Condom icon
Condom 
  • 85% effective
  • Put it on before sex
  • No prescription required
  • Protects against STIs/STDs
  • No hormones
  • Inexpensive

   

What is it?
  • A condom is a thin, stretchy pouch, commonly made of latex, that’s worn over the penis during sex to prevent pregnancy.

  • Condoms help protect against sexually transmitted infections (STIs/STDs), including HIV.

  • If used perfectly, condoms are 98% effective. But people aren’t perfect. So, in reality, condoms are 85% effective.1  
  • A condom catches sperm. It creates a barrier so sperm can’t reach an egg. 

  • A condom also prevents STIs/STDs, including HIV. By covering the penis, it limits contact with a partner’s bodily fluids. It also limits skin-to-skin contact, which is how many infections spread.
  • You can get condoms at most pharmacies, drugstores, markets, and gas stations. 

  • You don’t need a prescription for condoms.

  • There are no age restrictions on who can buy condoms.
  • In the United States, the average cost of a condom is $2. 

  • Kaiser Permanente members may be able to get condoms at low or no cost.2  
  • Roll a condom on an erect penis before you have sex.

  • Pinch the tip of the condom to leave space for sperm to collect, and roll the condom all the way down to the base of the penis.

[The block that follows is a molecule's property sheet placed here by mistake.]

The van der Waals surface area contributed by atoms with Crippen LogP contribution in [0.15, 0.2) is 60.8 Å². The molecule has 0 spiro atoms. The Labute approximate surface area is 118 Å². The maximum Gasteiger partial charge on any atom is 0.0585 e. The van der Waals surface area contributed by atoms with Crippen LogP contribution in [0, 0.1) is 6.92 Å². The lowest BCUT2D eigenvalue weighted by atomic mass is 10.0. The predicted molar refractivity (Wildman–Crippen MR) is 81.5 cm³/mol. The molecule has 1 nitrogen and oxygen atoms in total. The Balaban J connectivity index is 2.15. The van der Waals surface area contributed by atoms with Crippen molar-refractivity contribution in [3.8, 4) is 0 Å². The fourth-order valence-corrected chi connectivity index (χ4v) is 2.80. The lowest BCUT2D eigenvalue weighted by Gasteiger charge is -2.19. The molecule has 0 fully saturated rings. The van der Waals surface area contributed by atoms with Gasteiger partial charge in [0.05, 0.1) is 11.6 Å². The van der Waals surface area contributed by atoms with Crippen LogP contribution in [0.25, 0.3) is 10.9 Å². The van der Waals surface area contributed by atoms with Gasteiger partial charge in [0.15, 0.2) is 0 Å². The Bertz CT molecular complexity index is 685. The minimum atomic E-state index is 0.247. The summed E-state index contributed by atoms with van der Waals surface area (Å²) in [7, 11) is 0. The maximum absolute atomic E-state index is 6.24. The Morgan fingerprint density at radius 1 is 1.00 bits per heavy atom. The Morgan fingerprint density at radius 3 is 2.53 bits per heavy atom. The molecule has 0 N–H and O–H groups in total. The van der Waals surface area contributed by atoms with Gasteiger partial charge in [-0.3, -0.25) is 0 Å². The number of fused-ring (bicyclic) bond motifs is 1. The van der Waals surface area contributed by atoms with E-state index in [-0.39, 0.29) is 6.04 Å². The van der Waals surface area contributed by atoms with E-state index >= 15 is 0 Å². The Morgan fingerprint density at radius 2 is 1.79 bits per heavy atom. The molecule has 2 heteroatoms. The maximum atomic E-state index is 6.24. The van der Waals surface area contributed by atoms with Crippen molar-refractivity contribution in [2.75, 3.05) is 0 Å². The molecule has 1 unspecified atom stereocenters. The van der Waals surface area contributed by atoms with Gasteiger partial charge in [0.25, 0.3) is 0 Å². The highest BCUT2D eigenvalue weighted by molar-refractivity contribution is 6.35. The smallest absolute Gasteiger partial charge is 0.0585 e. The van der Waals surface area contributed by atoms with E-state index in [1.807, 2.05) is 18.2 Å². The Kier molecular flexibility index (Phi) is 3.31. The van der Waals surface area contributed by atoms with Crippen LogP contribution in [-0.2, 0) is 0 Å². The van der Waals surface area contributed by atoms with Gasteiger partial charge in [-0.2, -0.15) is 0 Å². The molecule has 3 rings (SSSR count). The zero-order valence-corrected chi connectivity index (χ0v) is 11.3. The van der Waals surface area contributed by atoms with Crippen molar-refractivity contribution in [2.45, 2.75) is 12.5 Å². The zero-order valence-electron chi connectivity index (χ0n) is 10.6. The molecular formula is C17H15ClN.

• After sex, pull the penis out of the partner while holding onto the base of the condom so sperm doesn’t spill out.

  • Remove the condom and throw it in the garbage. Don’t flush it down the toilet.

  • Wear the condom the entire time you have sex — from start to finish. This will protect you from STIs/STDs.

  • Do not use the same condom more than once.
  • Latex condoms prevent the spread of STIs/STDs. 

  • If you or your partner is allergic to latex, you can use polyurethane condoms, which also prevent the spread of STIs/STDs.

  • Condoms are affordable.

  • Condoms are easy to put on.

  • You don’t need a prescription, and they are easy to get in stores.

  • Condoms are hormone-free.

  • Condoms are temporary. You can stop using them whenever you want to try getting pregnant.

  • Condoms can be used while you’re breastfeeding.

  • If you follow instructions for condoms and use them every time you have vaginal, anal, or oral sex, you have a high chance of preventing pregnancy, and not getting or spreading STIs.
  • Condoms can take time to get used to.

  • Condoms are one-use only. 

  • You need to put on a condom before there’s any skin-to-skin genital or oral contact. They don’t work as well if you put them on during sex.

  • You need to use them correctly every time.

  • Condoms made of lambskin or other animal membranes don’t protect against STIs/STDs. They only protect against pregnancy.

  

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© 2019 Kaiser Permanente

1“Condom,” Planned Parenthood, plannedparenthood.org/learn/birth-control/condom/how-effective-are-condoms, accessed August 13, 2019.

2Costs are dependent on your policy terms. For questions about your coverage, please call Member Services or view your benefit coverage documents.